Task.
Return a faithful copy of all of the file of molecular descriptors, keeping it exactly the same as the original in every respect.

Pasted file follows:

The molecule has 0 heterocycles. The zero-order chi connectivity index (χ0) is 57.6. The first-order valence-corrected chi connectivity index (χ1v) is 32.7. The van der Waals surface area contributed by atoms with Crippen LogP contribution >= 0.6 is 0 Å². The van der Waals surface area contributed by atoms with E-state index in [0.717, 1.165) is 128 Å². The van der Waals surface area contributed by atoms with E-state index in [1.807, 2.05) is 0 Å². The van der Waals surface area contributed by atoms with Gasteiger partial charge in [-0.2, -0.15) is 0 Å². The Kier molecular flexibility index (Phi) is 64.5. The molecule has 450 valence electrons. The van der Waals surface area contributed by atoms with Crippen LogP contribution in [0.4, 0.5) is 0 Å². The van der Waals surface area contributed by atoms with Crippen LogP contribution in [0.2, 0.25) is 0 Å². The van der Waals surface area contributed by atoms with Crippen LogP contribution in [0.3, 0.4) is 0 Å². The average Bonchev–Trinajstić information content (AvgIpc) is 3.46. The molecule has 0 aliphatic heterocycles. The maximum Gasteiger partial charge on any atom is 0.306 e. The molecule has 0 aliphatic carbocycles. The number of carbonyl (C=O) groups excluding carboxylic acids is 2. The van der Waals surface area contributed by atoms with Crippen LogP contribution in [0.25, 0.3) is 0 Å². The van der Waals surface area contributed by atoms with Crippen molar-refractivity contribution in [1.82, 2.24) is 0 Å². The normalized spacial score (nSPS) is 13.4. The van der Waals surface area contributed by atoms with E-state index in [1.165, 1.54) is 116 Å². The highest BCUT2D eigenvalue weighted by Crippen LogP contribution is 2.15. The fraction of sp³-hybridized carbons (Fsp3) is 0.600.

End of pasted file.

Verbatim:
The molecule has 0 heterocycles. The zero-order chi connectivity index (χ0) is 57.6. The first-order valence-corrected chi connectivity index (χ1v) is 32.7. The van der Waals surface area contributed by atoms with Crippen LogP contribution >= 0.6 is 0 Å². The van der Waals surface area contributed by atoms with E-state index in [0.717, 1.165) is 128 Å². The van der Waals surface area contributed by atoms with E-state index in [1.807, 2.05) is 0 Å². The van der Waals surface area contributed by atoms with Gasteiger partial charge in [-0.2, -0.15) is 0 Å². The Kier molecular flexibility index (Phi) is 64.5. The molecule has 450 valence electrons. The van der Waals surface area contributed by atoms with Crippen LogP contribution in [0.4, 0.5) is 0 Å². The van der Waals surface area contributed by atoms with Crippen LogP contribution in [0.2, 0.25) is 0 Å². The van der Waals surface area contributed by atoms with Crippen LogP contribution in [0.3, 0.4) is 0 Å². The average Bonchev–Trinajstić information content (AvgIpc) is 3.46. The molecule has 0 aliphatic heterocycles. The maximum Gasteiger partial charge on any atom is 0.306 e. The molecule has 0 aliphatic carbocycles. The number of carbonyl (C=O) groups excluding carboxylic acids is 2. The van der Waals surface area contributed by atoms with Crippen LogP contribution in [0.25, 0.3) is 0 Å². The van der Waals surface area contributed by atoms with Crippen molar-refractivity contribution in [1.82, 2.24) is 0 Å². The normalized spacial score (nSPS) is 13.4. The van der Waals surface area contributed by atoms with E-state index in [1.165, 1.54) is 116 Å². The highest BCUT2D eigenvalue weighted by Crippen LogP contribution is 2.15. The fraction of sp³-hybridized carbons (Fsp3) is 0.600.